Lumpy skin disease (LSD), affecting cattle in Africa, Madagascar and the Middle East, is caused by a capripox virus that belongs to the family Poxviridae. The disease is of economical importance in endemic areas and the Office International des Epizooties classifies it as a “List A”- disease. Effective control of LSD requires accurate and rapid laboratory techniques to confirm a tentative clinical diagnosis. Comparative studies on different diagnostic tests used at different stages of the disease have not been done. The aim of this study was to compare the different tests that are available and to provide data to assist in the selection of a rapid and sensitive laboratory test for the diagnosis of LSD. Six seronegative, prepubertal bulls were infected via the intravenous route and kept in an insect-free facility. The course of infection was monitored. During a three months’ period blood and semen samples were collected for virus isolation and polymerase chain reaction (PCR), and skin biopsies for the PCR, virus isolation, transmission electron microscopy (TEM), histopathological examination and immunoperoxidase staining of tissue sections. Antibody titres were assessed using the serum virus neutralization test (SNT) and indirect immunofluorescence test (IFAT). The incubation period in infected animals varied from 4 to 5 days. The length of viraemia did not correlate with the severity of clinical disease. By using virus isolation the duration of viraemia was determined to be from 1 to 12 days and by PCR from 4 to 11 days, which is longer than has previously been stated. Virus was isolated from semen until day 43 post-infection (p.i.) whereas the PCR could detect LSD virus nucleic acid until day 161 p.i. Virus was isolated from skin biopsies until day 39 p.i. and PCR could demonstrate viral DNA in them until day 92 p.i. The PCR was a fast and sensitive method to demonstrate viral DNA in blood, skin and semen samples. It could detect viral nucleic acid for significantly longer periods than any of the conventional methods. Virus isolation from blood, skin and semen samples was sensitive and reliable, but as a single test it may be too time-consuming although this depends how rapidly the diagnosis must be confirmed. The IFAT can be used for rapid confirmation of a clinical diagnosis but it needs careful standardization due to non-specific staining. The SNT showed positive results later in the course of the clinical disease than IFAT but it was however, sensitive and reliable in detecting antibodies from all the animals in this experiment. Transmission electron microscopy of skin biopsies detected LSD virus only in one of the four bulls that developed skin lesions. This indicated that even though TEM is usually considered to be a fast and reliable method, a negative result must still be confirmed using another method. Histopathological changes of the skin lesions in sections stained with haematoxylin and eosin were typical for the disease. It was not possible to make a reliable diagnosis of LSD based only on immunoperoxidase staining of tissue sections. In conclusion, this study indicated the PCR to be superior in detecting LSD virus from blood, skin and semen samples. However, virus isolation is still required when the infectivity of the LSD virus is to be investigated. Even though the IFAT has been used for several decades, it is still a valuable tool in detecting antibodies against LSD virus. Both the SNT and IFAT are useful and reliable in retrospective, epidemiological studies.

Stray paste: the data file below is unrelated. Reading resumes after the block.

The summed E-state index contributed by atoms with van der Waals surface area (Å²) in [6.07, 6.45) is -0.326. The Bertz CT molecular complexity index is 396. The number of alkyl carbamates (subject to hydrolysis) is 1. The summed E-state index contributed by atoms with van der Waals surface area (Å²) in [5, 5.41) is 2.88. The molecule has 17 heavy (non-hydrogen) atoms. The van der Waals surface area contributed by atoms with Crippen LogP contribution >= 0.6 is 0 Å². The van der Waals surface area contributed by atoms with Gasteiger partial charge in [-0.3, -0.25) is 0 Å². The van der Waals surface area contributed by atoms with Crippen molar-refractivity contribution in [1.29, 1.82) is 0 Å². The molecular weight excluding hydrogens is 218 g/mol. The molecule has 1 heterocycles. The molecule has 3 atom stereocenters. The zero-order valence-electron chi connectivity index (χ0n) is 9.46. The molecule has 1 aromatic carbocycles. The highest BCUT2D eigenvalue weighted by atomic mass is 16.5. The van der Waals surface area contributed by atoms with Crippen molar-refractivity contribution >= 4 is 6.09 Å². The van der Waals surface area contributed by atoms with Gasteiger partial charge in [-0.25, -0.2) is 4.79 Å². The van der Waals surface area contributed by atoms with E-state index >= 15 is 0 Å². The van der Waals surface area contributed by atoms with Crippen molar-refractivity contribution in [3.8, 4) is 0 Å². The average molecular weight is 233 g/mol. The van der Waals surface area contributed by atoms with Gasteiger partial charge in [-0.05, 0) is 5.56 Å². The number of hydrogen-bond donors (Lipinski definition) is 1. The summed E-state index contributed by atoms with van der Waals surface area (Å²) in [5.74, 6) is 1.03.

Dissertation (MSc (Veterinary Science))--University of Pretoria, 2004.